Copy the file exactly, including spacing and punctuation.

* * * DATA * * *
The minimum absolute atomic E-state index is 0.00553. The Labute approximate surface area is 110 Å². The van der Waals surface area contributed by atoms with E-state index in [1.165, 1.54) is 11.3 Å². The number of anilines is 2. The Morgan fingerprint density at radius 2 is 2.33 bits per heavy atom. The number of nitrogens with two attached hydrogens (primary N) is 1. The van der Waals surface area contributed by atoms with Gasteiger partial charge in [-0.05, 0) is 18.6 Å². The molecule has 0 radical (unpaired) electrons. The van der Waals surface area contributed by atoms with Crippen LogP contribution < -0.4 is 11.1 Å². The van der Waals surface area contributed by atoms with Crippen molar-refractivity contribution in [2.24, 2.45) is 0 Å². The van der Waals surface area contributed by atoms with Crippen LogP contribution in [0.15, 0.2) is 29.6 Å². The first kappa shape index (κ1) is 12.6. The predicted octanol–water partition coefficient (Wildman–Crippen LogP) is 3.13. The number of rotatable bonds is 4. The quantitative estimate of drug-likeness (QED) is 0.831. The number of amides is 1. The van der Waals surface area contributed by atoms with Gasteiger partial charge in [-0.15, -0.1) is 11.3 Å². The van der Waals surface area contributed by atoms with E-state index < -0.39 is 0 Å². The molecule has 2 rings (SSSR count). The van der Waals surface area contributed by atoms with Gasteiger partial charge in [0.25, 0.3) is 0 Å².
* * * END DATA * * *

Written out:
The minimum absolute atomic E-state index is 0.00553. The Labute approximate surface area is 110 Å². The van der Waals surface area contributed by atoms with E-state index in [1.165, 1.54) is 11.3 Å². The number of anilines is 2. The Morgan fingerprint density at radius 2 is 2.33 bits per heavy atom. The number of nitrogens with two attached hydrogens (primary N) is 1. The van der Waals surface area contributed by atoms with Gasteiger partial charge in [-0.05, 0) is 18.6 Å². The molecule has 0 radical (unpaired) electrons. The van der Waals surface area contributed by atoms with Crippen LogP contribution < -0.4 is 11.1 Å². The van der Waals surface area contributed by atoms with Crippen molar-refractivity contribution in [2.24, 2.45) is 0 Å². The van der Waals surface area contributed by atoms with Crippen LogP contribution in [0.15, 0.2) is 29.6 Å². The first kappa shape index (κ1) is 12.6. The predicted octanol–water partition coefficient (Wildman–Crippen LogP) is 3.13. The number of rotatable bonds is 4. The quantitative estimate of drug-likeness (QED) is 0.831. The number of amides is 1. The van der Waals surface area contributed by atoms with Gasteiger partial charge in [-0.15, -0.1) is 11.3 Å². The van der Waals surface area contributed by atoms with E-state index < -0.39 is 0 Å². The molecule has 2 rings (SSSR count). The van der Waals surface area contributed by atoms with Gasteiger partial charge in [0.25, 0.3) is 0 Å².